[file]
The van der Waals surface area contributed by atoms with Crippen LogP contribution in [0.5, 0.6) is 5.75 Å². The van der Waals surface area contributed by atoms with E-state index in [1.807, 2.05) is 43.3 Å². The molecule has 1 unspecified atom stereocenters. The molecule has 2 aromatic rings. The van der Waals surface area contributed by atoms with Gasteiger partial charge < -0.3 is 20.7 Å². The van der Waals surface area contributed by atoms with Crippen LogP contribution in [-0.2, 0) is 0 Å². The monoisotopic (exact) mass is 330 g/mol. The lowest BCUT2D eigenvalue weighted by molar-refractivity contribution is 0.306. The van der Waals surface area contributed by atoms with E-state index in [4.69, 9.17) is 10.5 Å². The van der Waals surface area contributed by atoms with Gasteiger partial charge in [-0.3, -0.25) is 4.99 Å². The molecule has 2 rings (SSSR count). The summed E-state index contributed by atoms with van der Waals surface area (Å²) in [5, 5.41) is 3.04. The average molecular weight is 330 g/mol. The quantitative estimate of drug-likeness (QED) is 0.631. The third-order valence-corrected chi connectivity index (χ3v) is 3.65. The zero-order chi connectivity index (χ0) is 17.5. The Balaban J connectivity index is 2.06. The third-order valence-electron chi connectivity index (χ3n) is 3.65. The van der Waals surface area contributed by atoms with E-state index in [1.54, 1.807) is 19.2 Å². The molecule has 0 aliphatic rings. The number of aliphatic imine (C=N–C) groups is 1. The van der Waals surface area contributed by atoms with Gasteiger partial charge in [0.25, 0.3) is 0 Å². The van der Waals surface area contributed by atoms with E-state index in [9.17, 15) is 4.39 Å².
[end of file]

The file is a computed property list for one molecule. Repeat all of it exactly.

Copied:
The van der Waals surface area contributed by atoms with Crippen LogP contribution in [0.5, 0.6) is 5.75 Å². The van der Waals surface area contributed by atoms with E-state index in [1.807, 2.05) is 43.3 Å². The molecule has 1 unspecified atom stereocenters. The molecule has 2 aromatic rings. The van der Waals surface area contributed by atoms with Gasteiger partial charge < -0.3 is 20.7 Å². The van der Waals surface area contributed by atoms with Crippen LogP contribution in [-0.2, 0) is 0 Å². The monoisotopic (exact) mass is 330 g/mol. The lowest BCUT2D eigenvalue weighted by molar-refractivity contribution is 0.306. The van der Waals surface area contributed by atoms with E-state index in [4.69, 9.17) is 10.5 Å². The van der Waals surface area contributed by atoms with Gasteiger partial charge in [-0.3, -0.25) is 4.99 Å². The molecule has 2 rings (SSSR count). The summed E-state index contributed by atoms with van der Waals surface area (Å²) in [5, 5.41) is 3.04. The average molecular weight is 330 g/mol. The quantitative estimate of drug-likeness (QED) is 0.631. The third-order valence-corrected chi connectivity index (χ3v) is 3.65. The zero-order chi connectivity index (χ0) is 17.5. The Balaban J connectivity index is 2.06. The third-order valence-electron chi connectivity index (χ3n) is 3.65. The van der Waals surface area contributed by atoms with E-state index in [1.54, 1.807) is 19.2 Å². The molecule has 0 aliphatic rings. The number of aliphatic imine (C=N–C) groups is 1. The van der Waals surface area contributed by atoms with Gasteiger partial charge in [0.25, 0.3) is 0 Å². The van der Waals surface area contributed by atoms with E-state index in [9.17, 15) is 4.39 Å².